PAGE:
*This page is for informational purposes only. Only your licensed mental health professional can confirm a diagnosis or offer treatment.
** Also, content warning: this page discusses common traumas, but not in detail.
CPTSD (or C-PTSD) stands for Complex Post-Traumatic Stress Disorder. In order to understand CPTSD, it is helpful to know a little but about PTSD first.
Post-Traumatic Stress Disorder refers to the symptoms some people experience after being exposed to a traumatic event. These symptoms include intrusive thoughts, avoidance, negative thoughts, and hyper-vigilance (I'll discuss more in a moment). We commonly think of PTSD as something that combat veterans experience, but that's not the only kind of trauma that can cause PTSD.
OKAY, FIRST THINGS FIRST: WHAT'S TRAUMA?
Trauma is any experience that you feel was threatening or disturbing. Let's break that down:
OKAY, THAT'S TRAUMA. SO WHAT'S PTSD?
Post-Traumatic Stress Disorder is the name for a series of unpleasant symptoms that some people experience after being exposed to a traumatic event. Not everyone who is exposed to a traumatic event will get PTSD. And not everyone with PTSD experiences the symptoms the same way.
PTSD happens when the traumatic event changes the way you feel about, and experience, the world. PTSD symptoms usually fall into a few categories:
HOW IS COMPLEX PTSD DIFFERENT THAN PTSD?
PTSD is usually related to a single event, or a short-term event. Complex PTSD is usually related to long-term traumas or multiple trauma events, especially childhood trauma and domestic violence.
Complex PTSD symptoms include all of the symptoms of PTSD, plus a few more:
People with CPTSD have experienced repeated abuse that they could not escape from. This abuse often occurred during childhood, but may also have occurred as an adult, such as domestic violence.
CPTSD is what happens when the brain tries to make sense of all of the trauma. A child who is exposed to repeated abuse from a caregiver doesn't know that their caregiver is the one doing bad things - instead, the child comes to believe that they are being punished because they are bad. The child grows up thinking they are to blame for all the bad things that happened to them, and expecting more bad things to happen in the future.
WHAT DETERMINES WHO GETS CPTSD AND WHO DOESN'T?
Not everyone who experiences a traumatic event will get PTSD, and not everyone who is abused as a child will get Complex PTSD. Everyone experiences their symptoms differently - no two people are alike.
It's also important to note that not everyone who has CPTSD has their symptoms all the time. Just like any other mental illness, people can get better and worse depending on their current circumstances.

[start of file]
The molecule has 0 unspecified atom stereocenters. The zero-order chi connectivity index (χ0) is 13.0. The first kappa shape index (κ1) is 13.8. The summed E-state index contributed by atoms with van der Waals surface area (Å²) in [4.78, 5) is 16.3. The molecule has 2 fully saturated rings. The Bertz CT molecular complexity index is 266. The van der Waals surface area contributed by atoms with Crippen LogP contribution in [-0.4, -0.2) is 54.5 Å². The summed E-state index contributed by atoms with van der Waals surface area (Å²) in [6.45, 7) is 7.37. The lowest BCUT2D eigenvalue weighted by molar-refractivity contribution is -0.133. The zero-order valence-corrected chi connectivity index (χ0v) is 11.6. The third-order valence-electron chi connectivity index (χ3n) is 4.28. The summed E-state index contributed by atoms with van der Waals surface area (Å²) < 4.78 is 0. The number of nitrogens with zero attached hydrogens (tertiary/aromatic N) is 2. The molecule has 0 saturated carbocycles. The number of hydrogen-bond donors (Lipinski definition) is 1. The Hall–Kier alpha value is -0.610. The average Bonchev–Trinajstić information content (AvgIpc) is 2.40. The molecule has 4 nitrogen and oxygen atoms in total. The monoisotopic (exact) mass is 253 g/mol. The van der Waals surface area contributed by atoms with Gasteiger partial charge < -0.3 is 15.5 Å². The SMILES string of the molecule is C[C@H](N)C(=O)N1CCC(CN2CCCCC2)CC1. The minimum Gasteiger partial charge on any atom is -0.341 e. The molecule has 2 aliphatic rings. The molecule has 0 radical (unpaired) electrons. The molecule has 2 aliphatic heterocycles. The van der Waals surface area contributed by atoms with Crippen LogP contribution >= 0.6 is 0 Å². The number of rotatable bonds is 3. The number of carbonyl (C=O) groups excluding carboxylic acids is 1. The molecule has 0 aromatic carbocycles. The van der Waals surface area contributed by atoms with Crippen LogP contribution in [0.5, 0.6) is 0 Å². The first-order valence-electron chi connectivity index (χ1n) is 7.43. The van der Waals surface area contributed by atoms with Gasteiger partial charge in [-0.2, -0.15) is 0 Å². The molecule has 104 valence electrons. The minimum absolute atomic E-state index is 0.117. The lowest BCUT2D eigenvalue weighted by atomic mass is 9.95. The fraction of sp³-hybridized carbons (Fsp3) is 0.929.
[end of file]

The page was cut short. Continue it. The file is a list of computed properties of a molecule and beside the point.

Here's what we do know about risk factors for CPTSD:
IS THERE TREATMENT FOR COMPLEX PTSD?
There are a variety of treatments available for CPTSD, discussed in more detail below. The good news is that it is possible to heal from the past.
There are dozens of therapies out there that were developed to treat PTSD and CPTSD, but I'll name just a few:
Most trauma-oriented therapies have three phases:
There is no one kind of therapy that works for everyone. I encourage you to research as much as you can and see which one feels right to you. You should also ask your therapist what their approach to treating CPTSD is, and see how you feel about their answer.
What we know from research is that the most important factor in whether therapy is successful isn't the method of therapy, it's the bond between the therapist and the client.
Make sure that you choose a therapist you feel comfortable with. If you are getting treatment for CPTSD, there are going to be times that your therapist is going to push you out of your comfort zone, so it's important that you feel like you can trust them.
WHAT IS TRAUMA-INFORMED CARE?
Trauma-informed care is a way of providing treatment, rather than a specific kind of treatment. The CDC has an awesome infographic on trauma-informed care here. When a therapist says that they're trauma-informed, what they mean is that they provide treatment in a way that should avoid causing you any new trauma.
The principles of trauma-informed care are:
TRAUMA-INFORMED CARE VS TRAUMA CERTIFICATIONS
Anyone who provides healthcare can be trauma-informed, since trauma-informed care just refers to the way care is provided.
A trauma certification is a specific certification that therapists can get when they are trained in specific methods, like CPT or TF-CBT. Getting the certification may require a few hours of training, or several months worth of supervised work experience.
There are really good therapists out there who are trauma-informed, but don't have any certifications in specific PTSD or CPTSD treatment methods. There are also therapists out there who have lots of certifications, but don't deliver treatment in a trauma-informed way.
When looking for a therapist to treat CPTSD, make sure to ask them about their training, certifications, and how they would approach treating someone with PTSD. The way they answer these questions should make you feel comfortable, or at least curious to find out more.